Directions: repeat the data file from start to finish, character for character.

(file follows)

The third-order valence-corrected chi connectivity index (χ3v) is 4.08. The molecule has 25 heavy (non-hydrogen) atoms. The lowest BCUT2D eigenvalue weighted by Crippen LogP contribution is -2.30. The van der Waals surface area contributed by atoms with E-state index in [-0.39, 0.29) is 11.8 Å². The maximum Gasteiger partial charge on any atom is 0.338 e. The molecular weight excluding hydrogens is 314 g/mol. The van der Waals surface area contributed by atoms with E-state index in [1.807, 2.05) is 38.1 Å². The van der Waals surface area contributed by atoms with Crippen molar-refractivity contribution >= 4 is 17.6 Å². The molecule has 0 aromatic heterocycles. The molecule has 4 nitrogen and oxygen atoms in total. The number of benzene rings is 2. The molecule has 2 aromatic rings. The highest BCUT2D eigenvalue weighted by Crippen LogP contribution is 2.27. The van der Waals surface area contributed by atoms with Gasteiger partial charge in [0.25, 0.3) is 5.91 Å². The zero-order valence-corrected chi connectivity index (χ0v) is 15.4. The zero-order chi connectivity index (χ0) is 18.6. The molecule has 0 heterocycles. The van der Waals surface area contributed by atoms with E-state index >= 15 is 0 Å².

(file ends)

The third-order valence-corrected chi connectivity index (χ3v) is 4.08. The molecule has 25 heavy (non-hydrogen) atoms. The lowest BCUT2D eigenvalue weighted by Crippen LogP contribution is -2.30. The van der Waals surface area contributed by atoms with E-state index in [-0.39, 0.29) is 11.8 Å². The maximum Gasteiger partial charge on any atom is 0.338 e. The molecular weight excluding hydrogens is 314 g/mol. The van der Waals surface area contributed by atoms with E-state index in [1.807, 2.05) is 38.1 Å². The van der Waals surface area contributed by atoms with Crippen molar-refractivity contribution >= 4 is 17.6 Å². The molecule has 0 aromatic heterocycles. The molecule has 4 nitrogen and oxygen atoms in total. The number of benzene rings is 2. The molecule has 2 aromatic rings. The highest BCUT2D eigenvalue weighted by Crippen LogP contribution is 2.27. The van der Waals surface area contributed by atoms with Gasteiger partial charge in [0.25, 0.3) is 5.91 Å². The zero-order valence-corrected chi connectivity index (χ0v) is 15.4. The zero-order chi connectivity index (χ0) is 18.6. The molecule has 0 heterocycles. The van der Waals surface area contributed by atoms with E-state index >= 15 is 0 Å².